Q: Do I have what it takes to join Search and Rescue?
A: It’s possible! Not all team members rock climb, ski, or know how to build a HAM radio from scratch. We look for any combination of the following skills when selecting new members: outdoor travel (climbing, skiing, 4 wheelers, etc.) and survival (winter, summer, orienteering, etc.), medical, radio, ELT, SCUBA, swiftwater, caving, tracking, K-9 and others. Ongoing team training brings members up to speed in other disciplines. Utah County consists of one of the most geographically diverse areas on earth with many types of outdoor opportunities and skills which can contribute to a successful rescue team.What all team members share is dedication to the citizens of and visitors to our communities, the ability to work well together, and the willingness to make personal sacrifices in order to make a BIG difference.
Q: How much are SAR members paid?
A: Search and Rescue is a volunteer organization and each year the Sheriff gratefully agrees to double our salary of $0. In fact, being a member of Search and Rescue can be expensive. Members buy their own gear (details below), pay for their own gas, and even pay $36 in annual dues to the Mountain Rescue Association. New members can expect to spend $1,000-$2,000 their first year, depending on what required gear they already own.
Q: How much of my time will Search and Rescue require?
A: Your SAR schedule will include meetings, trainings, and call outs. The SAR business meeting is held the first Thursday evening of each month, usually for 2-3 hours. Team trainings occur the first Saturday of the month, usually from 8:00 a.m. till noon. SAR responds to around a hundred rescue missions each year and team members are expected to attend at least 30% of these. Missions typically last between two and five hours, though some are over in twenty minutes and others take all day, all night, or even several days.First year cadets must also attend trainings the third Thursday evening and Saturday morning of the month. During these trainings, new members are trained in all major skills used on typical rescue missions and learn to work together efficiently. This demanding first-year schedule also demonstrates the kind of commitment required for ongoing dedication to the team. Because SAR positions are limited to roughly fifty members, it’s critical that those positions be filled with active members.
Search and Rescue offers many additional training opportunities to its members including First Responder or EMT certification and specialty trainings in various disciplines such as caving, mountaineering, K-9 and others.
Q: How does SAR get “called out”?
A: When a 9-1-1 call reaches the county, a deputy investigates and decides whether to page SAR. Dispatch sends the page with information about the type and location of the call, and available members check onto the radio to let ICS (Incident Command System) know who’s on the way. Some members are given assignments to bring required gear like 4 wheelers, watercraft, snowmobiles, or the dive trailer. If more members are needed, a second page is sent and SAR members reevaluate whether they can leave their other responsibilities at the moment. This is an appropriate place to give a big thanks to our employers who allow our SAR members to leave work for this urgent community service!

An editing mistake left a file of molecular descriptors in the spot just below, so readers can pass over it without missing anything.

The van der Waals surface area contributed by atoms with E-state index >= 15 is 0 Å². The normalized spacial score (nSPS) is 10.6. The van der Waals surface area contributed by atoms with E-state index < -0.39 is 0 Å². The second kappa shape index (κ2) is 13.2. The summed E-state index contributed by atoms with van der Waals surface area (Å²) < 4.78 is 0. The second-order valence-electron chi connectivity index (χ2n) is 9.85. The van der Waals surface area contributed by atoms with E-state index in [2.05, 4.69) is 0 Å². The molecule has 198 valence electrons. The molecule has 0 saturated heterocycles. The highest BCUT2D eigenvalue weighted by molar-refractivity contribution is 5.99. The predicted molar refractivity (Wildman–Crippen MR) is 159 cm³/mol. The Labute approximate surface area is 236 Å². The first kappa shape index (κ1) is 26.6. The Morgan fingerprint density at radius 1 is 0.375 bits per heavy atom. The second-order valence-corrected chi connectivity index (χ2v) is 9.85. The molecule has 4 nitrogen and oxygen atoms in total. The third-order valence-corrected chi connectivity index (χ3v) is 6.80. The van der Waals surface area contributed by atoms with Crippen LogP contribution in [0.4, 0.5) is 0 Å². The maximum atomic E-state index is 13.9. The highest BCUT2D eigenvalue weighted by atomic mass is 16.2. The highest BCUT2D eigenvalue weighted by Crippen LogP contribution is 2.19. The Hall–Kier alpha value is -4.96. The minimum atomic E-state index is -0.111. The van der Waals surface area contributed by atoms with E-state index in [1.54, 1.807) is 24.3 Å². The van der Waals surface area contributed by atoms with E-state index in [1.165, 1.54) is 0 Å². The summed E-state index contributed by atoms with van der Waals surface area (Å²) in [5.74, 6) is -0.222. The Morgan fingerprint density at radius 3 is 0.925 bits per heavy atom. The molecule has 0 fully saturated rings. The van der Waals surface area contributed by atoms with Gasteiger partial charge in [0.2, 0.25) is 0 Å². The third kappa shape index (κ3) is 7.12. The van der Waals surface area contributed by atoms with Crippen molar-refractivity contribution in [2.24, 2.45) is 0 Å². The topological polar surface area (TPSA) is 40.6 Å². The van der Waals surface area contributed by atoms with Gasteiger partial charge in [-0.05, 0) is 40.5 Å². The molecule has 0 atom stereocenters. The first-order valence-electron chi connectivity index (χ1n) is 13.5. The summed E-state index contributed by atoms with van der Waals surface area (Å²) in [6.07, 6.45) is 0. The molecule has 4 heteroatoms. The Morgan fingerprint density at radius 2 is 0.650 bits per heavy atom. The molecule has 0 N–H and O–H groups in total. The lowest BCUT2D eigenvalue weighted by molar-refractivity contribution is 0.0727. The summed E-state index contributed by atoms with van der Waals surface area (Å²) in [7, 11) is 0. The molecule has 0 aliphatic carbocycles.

Q: What happens after I submit my new member application?
A: SAR collects applications until October. Background checks are run and interviews are scheduled with the most promising applicants or those with the skills we need most at the time. Depending on the outcome of these interviews and number of open positions, invitations are extended. New members attend an orientation with their cadet trainer in November and officially join the team at the January team meeting.
Q: Is Search and Rescue dangerous?
A: The Sheriff Office and SAR is very clear about the fact that YOUR SAFETY COMES FIRST. The safety of your teammates comes second, and only then comes the responsibility to the victim. ICS takes this very seriously and works to never put team members in danger. Safety officers are assigned to focus solely on the safety of everyone involved in a call out. Furthermore, team members are expected to refuse assignments that they feel put them in unreasonable danger.
That said, rescues often occur on high cliffs, in dangerous water, deadly weather, and other life-threatening circumstances. SAR members sometimes risk their lives to save others, though such risks should be kept as minimal as possible. The team emphasizes outstanding training and protocols in order to manage these circumstances safely.
Q: Do Search and Rescue members have any law enforcement responsibilities?
A: No. Members are sworn in as members of the Sheriff Department following the successful completion of their first year, but duties are limited strictly to search and rescue efforts. The team may assist with investigations such as evidence searches and traffic control or campsite evacuation under the direction of a Sheriff deputy, and in this case (and during other official SAR activities) citizens are obliged to follow SAR directions. SAR members should drive responsibly at all times. Violations may result in corrective measures or expulsion from the team.
Q: What gear will I need to acquire to participate on the team?
Here’s a list of some of the basic equipment you’ll need and approximate prices to expect:
- Radio $140.00
- Harness $50.00
- Clothing $400.00
- Boots $150.00
- Brake Bar $45.00
- Carabiners $70.00
- Pack $140.00
- PFD (Life Vest) $70.00
- Snowshoes $150.00
- Mountain Axe $80.00
- Avalanche Beacon $300.00
- Crampons $140.00
- Misc. $300.00